Could a `sealed class` be a good option for an abs...
# android
d
Could a
sealed class
be a good option for an abstract
Fragment
?
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sealed class BaseFragment: Fragment()

abstract class RootFragment: BaseFragment()
abstract class NestedFragment: BaseFragment()
g
I don't think that it somehow related to sealed classes, not much different from just 2 different abstract classes But I think it's wrong to program fragment nesting information to type, especially using inheritance, because this is completely runtime thing: you cannot prevent adding root fragment to child fragment manager or vice versa. Also it make fragment usage not so flexible
d
Thanks for the answer. Yes you're right, but I'm on a very small app, I'll use those NestedFragment only once and they basically won't have any params, where my old
BaseFragment
has ( had, no
RootFragmant
has ) many, like title, titleColor, etc
That's because I use single activity pattern, so on Fragment changed I'll handle those aspect from the Activity and I just wanted to make stuff clearer than have
BaseFragment
everywhere and 2
Fragment
in my codebase
r
it doesn't need to be sealed.just create a abstract base fragment...
d
Nothing need to be sealed 😅
g
Yes, but in this case it is not clear how sealed can help, rather it forces you to extend this class without any real reason (so it makes already bad hierarchy of fragments even worse), you can use interface or just runtime check without special subclass for that
d
I don’t think an interface is a good idea, because I want to: • define some generic behaviours on all my *Fragment*s • expose their “params” externally ( basically I got a Fragment resume callback in my Activity and there I’ll set a toolbar title or an options menu according to the current Fragment param ) • Reduce some verbosity, e.g. define a
layoutRes
and inflate the View only in the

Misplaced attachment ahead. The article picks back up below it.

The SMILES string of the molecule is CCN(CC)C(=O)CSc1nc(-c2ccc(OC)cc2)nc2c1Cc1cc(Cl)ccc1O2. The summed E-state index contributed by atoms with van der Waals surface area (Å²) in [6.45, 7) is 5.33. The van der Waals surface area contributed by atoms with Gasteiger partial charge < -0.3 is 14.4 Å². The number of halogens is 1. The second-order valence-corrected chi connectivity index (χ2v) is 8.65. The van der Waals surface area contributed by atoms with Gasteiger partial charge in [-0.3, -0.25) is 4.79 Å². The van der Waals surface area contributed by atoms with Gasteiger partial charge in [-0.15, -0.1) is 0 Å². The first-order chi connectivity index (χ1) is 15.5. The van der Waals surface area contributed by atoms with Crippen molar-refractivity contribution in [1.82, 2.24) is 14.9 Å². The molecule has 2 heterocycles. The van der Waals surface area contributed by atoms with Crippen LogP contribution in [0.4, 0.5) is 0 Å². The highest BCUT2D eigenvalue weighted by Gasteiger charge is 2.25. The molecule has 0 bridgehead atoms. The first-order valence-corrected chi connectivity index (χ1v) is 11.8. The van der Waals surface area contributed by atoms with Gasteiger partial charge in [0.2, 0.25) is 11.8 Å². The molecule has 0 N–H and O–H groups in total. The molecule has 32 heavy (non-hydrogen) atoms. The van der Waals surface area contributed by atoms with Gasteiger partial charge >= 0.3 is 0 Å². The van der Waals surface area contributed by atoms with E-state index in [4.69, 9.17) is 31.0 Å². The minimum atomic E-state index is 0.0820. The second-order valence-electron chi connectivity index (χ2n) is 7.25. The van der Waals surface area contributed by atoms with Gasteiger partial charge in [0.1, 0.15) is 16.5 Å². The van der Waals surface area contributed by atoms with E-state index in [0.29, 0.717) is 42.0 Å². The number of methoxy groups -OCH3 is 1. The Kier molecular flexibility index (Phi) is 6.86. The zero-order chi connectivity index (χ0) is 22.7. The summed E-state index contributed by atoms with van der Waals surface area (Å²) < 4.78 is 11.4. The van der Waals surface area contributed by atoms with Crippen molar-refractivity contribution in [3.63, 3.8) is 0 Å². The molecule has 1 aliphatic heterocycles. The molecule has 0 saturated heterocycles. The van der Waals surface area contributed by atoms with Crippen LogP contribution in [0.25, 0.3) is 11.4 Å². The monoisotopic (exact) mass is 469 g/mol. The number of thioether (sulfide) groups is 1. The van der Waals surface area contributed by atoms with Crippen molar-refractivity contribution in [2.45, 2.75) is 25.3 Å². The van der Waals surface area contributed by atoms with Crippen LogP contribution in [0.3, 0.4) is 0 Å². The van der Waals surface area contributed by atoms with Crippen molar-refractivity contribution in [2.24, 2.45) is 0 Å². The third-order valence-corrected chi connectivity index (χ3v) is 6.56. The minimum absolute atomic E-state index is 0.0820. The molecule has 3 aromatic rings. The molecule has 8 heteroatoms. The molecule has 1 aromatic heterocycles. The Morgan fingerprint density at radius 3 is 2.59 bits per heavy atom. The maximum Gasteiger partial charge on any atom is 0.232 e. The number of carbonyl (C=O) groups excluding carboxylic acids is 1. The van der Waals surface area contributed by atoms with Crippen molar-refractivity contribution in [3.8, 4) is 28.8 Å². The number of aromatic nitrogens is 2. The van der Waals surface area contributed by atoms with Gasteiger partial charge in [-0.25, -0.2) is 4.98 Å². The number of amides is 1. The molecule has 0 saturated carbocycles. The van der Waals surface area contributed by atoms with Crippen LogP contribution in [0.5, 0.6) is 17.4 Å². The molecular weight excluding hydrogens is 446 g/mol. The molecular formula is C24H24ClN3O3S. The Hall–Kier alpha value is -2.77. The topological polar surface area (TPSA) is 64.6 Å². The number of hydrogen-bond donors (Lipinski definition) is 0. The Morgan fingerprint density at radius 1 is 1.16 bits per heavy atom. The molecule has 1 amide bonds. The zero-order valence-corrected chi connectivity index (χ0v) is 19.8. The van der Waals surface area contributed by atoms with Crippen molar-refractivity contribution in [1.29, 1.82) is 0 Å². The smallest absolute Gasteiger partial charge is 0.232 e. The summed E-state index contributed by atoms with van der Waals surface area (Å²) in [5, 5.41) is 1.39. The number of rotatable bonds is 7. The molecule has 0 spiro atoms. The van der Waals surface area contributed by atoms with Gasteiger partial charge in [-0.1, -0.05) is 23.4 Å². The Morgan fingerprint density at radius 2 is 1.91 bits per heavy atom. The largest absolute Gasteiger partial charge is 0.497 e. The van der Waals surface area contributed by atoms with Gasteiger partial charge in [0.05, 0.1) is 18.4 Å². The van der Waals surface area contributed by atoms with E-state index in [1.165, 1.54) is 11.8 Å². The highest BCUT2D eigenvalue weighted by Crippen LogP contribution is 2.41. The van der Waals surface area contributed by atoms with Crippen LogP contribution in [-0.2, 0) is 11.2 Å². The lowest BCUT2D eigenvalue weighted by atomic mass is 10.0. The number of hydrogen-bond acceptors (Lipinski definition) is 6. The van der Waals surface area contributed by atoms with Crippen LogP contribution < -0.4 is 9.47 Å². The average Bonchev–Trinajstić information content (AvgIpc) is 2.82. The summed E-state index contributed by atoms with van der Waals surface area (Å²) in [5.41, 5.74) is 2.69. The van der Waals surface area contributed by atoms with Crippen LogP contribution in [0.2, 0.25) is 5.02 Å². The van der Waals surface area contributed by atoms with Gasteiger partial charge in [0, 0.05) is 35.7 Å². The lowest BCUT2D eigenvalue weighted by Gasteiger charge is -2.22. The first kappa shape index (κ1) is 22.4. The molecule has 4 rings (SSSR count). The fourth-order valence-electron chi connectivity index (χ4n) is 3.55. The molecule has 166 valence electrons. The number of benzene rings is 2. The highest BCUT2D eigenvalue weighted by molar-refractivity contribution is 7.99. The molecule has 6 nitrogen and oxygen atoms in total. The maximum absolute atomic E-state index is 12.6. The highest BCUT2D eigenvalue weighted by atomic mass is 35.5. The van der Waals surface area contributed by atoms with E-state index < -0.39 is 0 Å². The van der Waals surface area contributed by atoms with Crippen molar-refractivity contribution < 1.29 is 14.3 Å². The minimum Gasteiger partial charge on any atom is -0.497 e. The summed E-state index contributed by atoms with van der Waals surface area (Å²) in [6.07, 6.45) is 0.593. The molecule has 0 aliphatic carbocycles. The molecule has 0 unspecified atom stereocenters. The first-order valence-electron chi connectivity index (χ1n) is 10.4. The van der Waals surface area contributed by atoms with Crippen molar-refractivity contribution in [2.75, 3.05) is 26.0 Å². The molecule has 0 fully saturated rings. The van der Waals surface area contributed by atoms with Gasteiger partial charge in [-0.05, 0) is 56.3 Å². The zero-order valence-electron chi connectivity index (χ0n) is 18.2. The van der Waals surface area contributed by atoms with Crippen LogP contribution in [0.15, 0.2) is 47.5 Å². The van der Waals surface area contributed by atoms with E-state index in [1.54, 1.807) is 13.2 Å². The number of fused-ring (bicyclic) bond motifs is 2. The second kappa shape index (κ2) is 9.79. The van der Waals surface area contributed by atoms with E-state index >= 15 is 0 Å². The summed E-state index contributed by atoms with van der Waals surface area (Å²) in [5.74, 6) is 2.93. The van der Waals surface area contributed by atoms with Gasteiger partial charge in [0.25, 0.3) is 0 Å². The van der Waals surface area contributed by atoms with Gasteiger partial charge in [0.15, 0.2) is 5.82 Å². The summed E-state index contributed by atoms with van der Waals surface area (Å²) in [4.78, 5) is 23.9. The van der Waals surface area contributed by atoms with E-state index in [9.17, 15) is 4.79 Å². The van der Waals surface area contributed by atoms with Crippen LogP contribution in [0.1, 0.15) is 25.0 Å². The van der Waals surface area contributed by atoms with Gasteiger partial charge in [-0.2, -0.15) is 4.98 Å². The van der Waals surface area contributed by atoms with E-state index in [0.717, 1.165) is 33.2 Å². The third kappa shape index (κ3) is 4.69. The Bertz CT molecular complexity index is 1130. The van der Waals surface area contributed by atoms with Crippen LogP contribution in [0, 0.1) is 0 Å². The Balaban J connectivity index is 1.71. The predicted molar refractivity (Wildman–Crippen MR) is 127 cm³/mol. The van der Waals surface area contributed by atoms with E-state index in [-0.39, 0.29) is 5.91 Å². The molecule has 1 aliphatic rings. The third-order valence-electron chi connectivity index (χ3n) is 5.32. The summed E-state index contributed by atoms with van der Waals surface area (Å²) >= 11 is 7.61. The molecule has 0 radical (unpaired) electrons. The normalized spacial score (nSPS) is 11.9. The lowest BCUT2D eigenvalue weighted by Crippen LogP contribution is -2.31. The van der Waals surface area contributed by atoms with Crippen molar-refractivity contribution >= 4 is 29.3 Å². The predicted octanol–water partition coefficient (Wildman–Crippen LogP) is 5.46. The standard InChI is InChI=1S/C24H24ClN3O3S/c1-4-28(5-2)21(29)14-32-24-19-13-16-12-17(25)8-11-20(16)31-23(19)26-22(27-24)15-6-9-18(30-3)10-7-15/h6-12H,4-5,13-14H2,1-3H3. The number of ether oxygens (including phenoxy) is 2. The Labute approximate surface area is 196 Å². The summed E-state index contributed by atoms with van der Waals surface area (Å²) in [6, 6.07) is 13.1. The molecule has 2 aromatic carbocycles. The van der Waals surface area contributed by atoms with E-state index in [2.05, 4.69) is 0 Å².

BaseFragment
Using an interface would make sense if I want to define a specific behaviour for some Fragments: e.g.
SomeFrag: Fragment(), RotationEnabled
->
if ( fragment is RotationEnabled ) fragment.rotate()
, in that case I won’t care to have a “solid distinction” between a
RotationEnabled
and a
Fragment
Given a method like this
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supportFragmentManager.onFragmentResumed { 
        val fragment = it as BaseFragment // I don't really do that in this way, it's just for explanation purpose :D

        fragment.title?.let { title = it }
        toolbar.setTitleTextColor( fragment.titleColor )
        fragment.setHasOptionsMenu( fragment.menuRes != null )
        setBackgroundColor( fragment.backgroundColor ?: getThemeColor( android.R.attr.colorBackground ) )
}
Using an interface I’ll end up in this
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val fragment = it as BaseFragment
...
toolbar.setTitleTextColor( fragment.titleColor )
fragment.setHasOptionsMenu // Dho! BaseFragment is not a Fragment so it doesn't have this method
( Here I’m referencing to a BaseFragment, cause of my “usual” implementation and again for explanation purpose, but I’d have those params only on my RootFragment ofc, I’ll think if I need some on NestedFragment )
g
I think approach in general wrong and sealed class doesn’t do it better
fragment.setHasOptionsMenu // Dho! BaseFragment is not a Fragment so it doesn’t have this method```
Not sure what you mean, because any fragment has method
setHasOptionsMenu
Of course, I do not suggest you to make interface BaseFragment that doesn’t related to Fragment hierachy, I suggest (according to your example) add interface `Rotatable`:
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interface Rotatable {
   fun rotate()
}
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if (fragment is Rotatable) {
   fragment.rotate()
}
...
toolbar.setTitleTextColor( fragment.titleColor )
fragment.setHasOptionsMenu(blah) // Yes! This will work anyway!
Reduce some verbosity, e.g. define a
layoutRes
and inflate the View only in the
BaseFragment
But how this related to Nested/Root fragment? I’m not strongly against BaseFragment in general, I’m talking about your case with sealed class
d
( how to quote text? ) you said "if fragment is rotabile... fragment.titleColorRes" but
titleColorRes
is a property of my RootFragmant 😁 All described above is not strictly related to sealed class, sealed class is a side-effect of my current use case. Usually I only use that BaseFragment without nesting Fragment, but now I want a Fragment to have 2 nested Frags and, since nested Frags must NOT have params such title or options menu, I've choose to "transform"
BaseFragment
in
RootFragmant
and use
BaseFragment
as an abstraction layer suitable from boot root Frags and nested Frags and, since I won't other types of Frags, I wanted to make
BaseFragment
"sealed" and I thought to use sealed class instead of an abstract class with a protected constructor. So basically, before: * BaseFragment ( frags behaviors and params such as title color, etc ) after: * BaseFragment ( only common behaviors and params suitable for both types ) * RootFragmant ( params for root Fragments ) * NestedFragment ( actually basically a BaseFragment, maybe will implement behaviors for only nested Fragment,Ike
parentFragment
- i won't do that, just for give an idea )